To Havana and Have Not

With Cuba Cuba, Denver finally has a Cuban restaurant -- and reason to celebrate.

I discovered Cuban food on the streets of Miami a dozen or so years ago when I lived in Naples, two hours' drive across Alligator Alley. The first time I wandered through Little Havana, I felt as though I'd been transported to another country: English as a second language, sidewalk carts piled high with aromatic tropical fruits, pulsating music everywhere -- a perpetual festival atmosphere, with a lot of kissing and people shouting good-natured insults at each other across the road. Men played dominoes in a park that once had another name but is now referred to by the name of the game that occupies these long-retired caballeros; vendors plied just-jerked tasajo, made from steer rather than horse in this country. And everywhere was the smell of sofrito, the foundation of many a Cuban dish, a mixture of garlic, onions, bell peppers, herbs and spices all sautéed together, the components and proportions of which are as personal as the shades of red lipstick worn by the cooks.

If international cuisine is a celebration of this planet's bounty, then Cuban food is the life of the party. At times flashy and flamboyant, at others it's subtle and coy. Simple, but still full of surprises. The kind of mouth guest that starts out quiet and unassuming but turns out to be something you'd like to invite in again and again.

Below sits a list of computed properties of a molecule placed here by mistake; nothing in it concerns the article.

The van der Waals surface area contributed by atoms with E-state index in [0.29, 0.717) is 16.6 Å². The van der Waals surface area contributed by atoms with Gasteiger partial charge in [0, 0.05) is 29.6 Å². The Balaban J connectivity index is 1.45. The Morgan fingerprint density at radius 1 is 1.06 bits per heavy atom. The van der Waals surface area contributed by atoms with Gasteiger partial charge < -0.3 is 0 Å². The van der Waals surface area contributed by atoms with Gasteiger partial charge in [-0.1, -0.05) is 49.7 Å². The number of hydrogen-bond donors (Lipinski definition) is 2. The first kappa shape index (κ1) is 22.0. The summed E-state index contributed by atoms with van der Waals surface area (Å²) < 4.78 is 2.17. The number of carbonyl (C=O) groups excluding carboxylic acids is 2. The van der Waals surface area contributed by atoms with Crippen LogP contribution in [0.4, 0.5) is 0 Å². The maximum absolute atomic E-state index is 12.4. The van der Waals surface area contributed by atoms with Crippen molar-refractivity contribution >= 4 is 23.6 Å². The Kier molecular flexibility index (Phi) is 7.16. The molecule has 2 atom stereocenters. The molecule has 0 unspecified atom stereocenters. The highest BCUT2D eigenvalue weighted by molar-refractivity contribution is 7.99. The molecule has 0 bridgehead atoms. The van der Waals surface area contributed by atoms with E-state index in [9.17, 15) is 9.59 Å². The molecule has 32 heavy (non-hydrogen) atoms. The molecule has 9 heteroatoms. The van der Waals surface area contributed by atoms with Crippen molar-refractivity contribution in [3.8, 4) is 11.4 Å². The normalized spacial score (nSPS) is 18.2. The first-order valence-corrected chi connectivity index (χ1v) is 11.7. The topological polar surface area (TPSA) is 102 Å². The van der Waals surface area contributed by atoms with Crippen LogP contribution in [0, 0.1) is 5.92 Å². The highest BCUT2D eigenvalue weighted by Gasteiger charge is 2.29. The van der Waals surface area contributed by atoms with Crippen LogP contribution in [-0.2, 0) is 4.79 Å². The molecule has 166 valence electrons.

At first, though, I didn't get it. Why were people lining up for two blocks just to get a sandwich? After sampling a few on quick road trips, however, I'd be back in Naples watering my plants or switching stations on my stereo, and suddenly I would just have to get my mouth around a slab of juice-dripping, lime-soaked steak fresh off the grill as soon as possible, and Castro be damned. And after my first visit to the decades-old Calle Ocho Festival, where the lechón asado -- roasted pig -- was so rich, juicy and tender it had to be shoveled in with the hands because a fork merely shredded it, roasting my own pig became a life goal.

With Cuba Cuba, Kristy Socarras Bigelow has given the town a restaurant worth toasting.
Mark A. Manger
With Cuba Cuba, Kristy Socarras Bigelow has given the town a restaurant worth toasting.

Location Info


Cuba Cuba Cafe & Bar

1173 Delaware St.
Denver, CO 80204

Category: Bars and Clubs

Region: Central Denver


Hours: 5-10 p.m. Monday-Saturday

Mojito: $5.50
Cuba libre: $5
Mango mimosa: $5
Mariquitas cubanas: $7
Camarones mojao: $8
Ensalada Cuba Cuba: $6
La Floridita: $8
Croquetas de pollo: $6
Bacardi-painted mahi: $18
Mojo-marinated steak: $15
Pollo a la plancha: $13
Pollo al mango: $13
Tres leches: $6
Havana bananas: $6
Flan: $6

1173 Delaware Street

Here in Denver, I've found that many people share my passion for Cuban food -- but it's a craving not easily satisfied. If I had a dime for every time someone asked me why this town didn't have a Cuban restaurant, I'd be sipping Cuba libres in Big Havana right now. The thing is, only Cubans can do Cuban food right, so we needed a couple of Miami natives with the right credentials to move here and ask the same question before we finally got our own authentic eatery.